Detecting the power spectrum turnover with Hi intensity mapping

Steven Cunnington

Research output: Contribution to journal โ€บ Article โ€บ peer-review

Abstract / Description of output

A goal for pathfinder intensity mapping (IM) surveys will be detecting features in the neutral hydrogen (Hi) power spectrum, which serve as conclusive evidence of cosmological signals. Observing such features at the expected scales in Hi IM auto-correlations, where contribution from systematics is uncertain, will provide a more convincing cosmological detection. We demonstrate how the turnover, i.e. the peak of the power spectrum at ultra-large scales, can be detected with Hi IM. We find that a MeerKAT 4,000 deg2 survey using the UHF-band is capable of a 3.1๐œŽ detection of the turnover, relative to a null model power spectrum with
no turnover. This should exceed that capable from current galaxy surveys in optical and near-infrared. The detection significance falls to โˆผ1๐œŽ in MeerKATโ€™s L-band but can reach โˆผ13๐œŽ with the SKAO, which should easily surpass the constraint capable from future Stage-IV-like spectroscopic galaxy surveys. We also propose a new model-independent methodology for constraining
the precise turnover scale (๐‘˜0) and our tests on UHF-band simulated data achieved a precision of 10%. This improved to 2.4% when using the full SKAO. We demonstrate how the results are robust to foreground contamination by using transfer functions, even when an incorrect cosmology has been assumed in their construction. Given that the turnover is related to the horizon scale at matter-radiation equality, a sufficiently precise constraint of ๐‘˜0 presents the possibility for a novel probe of cosmology. We therefore present a potential methodology for constructing a standard-ruler-based distance measurement, independent of the sound horizon, using the turnover location in the Hi power spectrum.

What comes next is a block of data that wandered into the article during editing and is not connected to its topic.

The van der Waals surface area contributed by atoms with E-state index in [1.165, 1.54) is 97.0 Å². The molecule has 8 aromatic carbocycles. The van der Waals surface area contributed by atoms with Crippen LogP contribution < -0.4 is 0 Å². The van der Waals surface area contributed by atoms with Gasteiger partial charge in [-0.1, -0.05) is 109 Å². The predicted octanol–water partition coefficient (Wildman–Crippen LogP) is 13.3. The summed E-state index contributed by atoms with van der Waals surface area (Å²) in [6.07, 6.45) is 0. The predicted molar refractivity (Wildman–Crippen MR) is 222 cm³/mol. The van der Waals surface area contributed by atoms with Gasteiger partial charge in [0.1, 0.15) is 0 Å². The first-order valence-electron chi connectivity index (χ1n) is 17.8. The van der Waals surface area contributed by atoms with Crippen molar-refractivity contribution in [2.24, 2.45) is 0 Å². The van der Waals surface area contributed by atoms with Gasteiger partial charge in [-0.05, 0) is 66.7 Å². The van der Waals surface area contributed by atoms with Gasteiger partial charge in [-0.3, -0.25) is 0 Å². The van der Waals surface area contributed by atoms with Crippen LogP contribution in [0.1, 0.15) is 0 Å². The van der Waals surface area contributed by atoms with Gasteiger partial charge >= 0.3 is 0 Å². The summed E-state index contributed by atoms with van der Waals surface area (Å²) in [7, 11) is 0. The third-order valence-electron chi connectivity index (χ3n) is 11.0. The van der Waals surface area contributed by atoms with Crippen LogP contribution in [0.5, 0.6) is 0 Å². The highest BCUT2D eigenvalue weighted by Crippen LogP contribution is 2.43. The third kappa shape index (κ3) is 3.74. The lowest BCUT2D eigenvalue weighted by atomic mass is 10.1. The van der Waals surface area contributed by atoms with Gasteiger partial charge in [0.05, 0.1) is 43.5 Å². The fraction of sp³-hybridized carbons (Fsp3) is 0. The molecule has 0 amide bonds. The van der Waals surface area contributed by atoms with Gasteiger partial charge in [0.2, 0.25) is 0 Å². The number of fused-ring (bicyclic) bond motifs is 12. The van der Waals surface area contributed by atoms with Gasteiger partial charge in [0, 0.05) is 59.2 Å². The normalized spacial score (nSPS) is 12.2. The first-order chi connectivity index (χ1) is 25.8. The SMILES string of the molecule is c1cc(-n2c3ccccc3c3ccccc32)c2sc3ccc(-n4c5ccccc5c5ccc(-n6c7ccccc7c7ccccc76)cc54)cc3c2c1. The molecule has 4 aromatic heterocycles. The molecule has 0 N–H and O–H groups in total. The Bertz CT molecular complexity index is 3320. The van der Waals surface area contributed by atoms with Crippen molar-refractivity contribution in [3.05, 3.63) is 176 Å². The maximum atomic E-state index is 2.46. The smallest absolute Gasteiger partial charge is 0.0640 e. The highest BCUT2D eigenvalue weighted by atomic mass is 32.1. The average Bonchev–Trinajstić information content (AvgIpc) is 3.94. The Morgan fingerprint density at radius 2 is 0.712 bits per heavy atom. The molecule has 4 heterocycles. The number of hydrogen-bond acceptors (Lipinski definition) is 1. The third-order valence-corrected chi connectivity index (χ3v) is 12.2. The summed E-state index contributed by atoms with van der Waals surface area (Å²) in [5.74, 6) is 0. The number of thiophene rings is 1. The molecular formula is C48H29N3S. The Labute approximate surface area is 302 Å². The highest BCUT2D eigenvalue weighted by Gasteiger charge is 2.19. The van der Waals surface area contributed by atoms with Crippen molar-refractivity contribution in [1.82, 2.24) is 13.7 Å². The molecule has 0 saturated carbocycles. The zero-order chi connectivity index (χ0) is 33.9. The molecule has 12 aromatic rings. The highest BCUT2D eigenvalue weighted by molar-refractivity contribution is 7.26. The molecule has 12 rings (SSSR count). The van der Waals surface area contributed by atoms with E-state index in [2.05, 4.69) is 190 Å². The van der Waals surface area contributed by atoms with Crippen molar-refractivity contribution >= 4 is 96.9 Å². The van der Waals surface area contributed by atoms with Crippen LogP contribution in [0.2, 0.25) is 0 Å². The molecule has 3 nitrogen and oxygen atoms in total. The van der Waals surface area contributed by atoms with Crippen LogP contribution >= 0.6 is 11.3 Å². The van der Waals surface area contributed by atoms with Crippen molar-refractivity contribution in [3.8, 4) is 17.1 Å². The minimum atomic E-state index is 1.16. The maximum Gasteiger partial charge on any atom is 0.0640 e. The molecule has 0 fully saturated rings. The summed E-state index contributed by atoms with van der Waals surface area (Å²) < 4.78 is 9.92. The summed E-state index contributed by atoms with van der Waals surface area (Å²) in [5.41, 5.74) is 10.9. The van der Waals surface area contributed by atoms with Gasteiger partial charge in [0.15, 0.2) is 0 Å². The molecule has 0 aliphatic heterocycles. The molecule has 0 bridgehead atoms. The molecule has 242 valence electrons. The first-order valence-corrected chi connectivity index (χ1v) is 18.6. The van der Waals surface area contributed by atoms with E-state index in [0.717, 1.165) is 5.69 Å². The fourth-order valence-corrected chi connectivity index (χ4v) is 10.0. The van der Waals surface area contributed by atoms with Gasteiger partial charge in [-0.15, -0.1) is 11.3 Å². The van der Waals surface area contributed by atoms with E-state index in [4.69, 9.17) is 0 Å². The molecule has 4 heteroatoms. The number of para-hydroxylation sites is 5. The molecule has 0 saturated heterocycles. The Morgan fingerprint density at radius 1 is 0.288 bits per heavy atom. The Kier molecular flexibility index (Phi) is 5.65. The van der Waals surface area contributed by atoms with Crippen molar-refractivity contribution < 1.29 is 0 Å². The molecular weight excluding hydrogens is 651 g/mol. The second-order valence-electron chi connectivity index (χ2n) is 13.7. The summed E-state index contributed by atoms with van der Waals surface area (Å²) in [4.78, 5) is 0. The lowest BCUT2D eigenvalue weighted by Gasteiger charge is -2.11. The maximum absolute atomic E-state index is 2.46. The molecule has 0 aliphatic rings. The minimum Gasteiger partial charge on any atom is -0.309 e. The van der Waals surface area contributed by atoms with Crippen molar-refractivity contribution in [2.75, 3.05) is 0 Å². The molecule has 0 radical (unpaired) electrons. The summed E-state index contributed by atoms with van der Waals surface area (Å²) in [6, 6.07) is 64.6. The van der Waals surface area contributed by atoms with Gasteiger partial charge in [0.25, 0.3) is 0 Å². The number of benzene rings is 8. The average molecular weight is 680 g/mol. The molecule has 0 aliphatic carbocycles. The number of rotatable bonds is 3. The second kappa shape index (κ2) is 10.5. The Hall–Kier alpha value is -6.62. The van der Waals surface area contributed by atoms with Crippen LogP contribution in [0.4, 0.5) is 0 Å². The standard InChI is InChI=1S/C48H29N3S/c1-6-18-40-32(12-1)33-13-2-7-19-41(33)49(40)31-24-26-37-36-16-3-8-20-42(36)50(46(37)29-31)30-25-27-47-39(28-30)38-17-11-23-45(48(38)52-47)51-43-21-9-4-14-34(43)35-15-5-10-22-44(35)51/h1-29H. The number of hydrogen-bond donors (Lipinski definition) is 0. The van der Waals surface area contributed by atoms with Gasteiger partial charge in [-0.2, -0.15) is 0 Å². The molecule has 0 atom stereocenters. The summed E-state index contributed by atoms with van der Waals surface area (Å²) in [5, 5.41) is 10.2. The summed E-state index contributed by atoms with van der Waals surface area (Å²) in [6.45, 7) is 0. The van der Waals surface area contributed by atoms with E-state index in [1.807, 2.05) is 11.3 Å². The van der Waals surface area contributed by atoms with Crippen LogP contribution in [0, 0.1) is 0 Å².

Original languageEnglish
Pages (from-to)2408-2425
Number of pages18
JournalMonthly Notices of the Royal Astronomical Society
Issue number2
Early online date3 Mar 2022
Publication statusPublished - 1 May 2022


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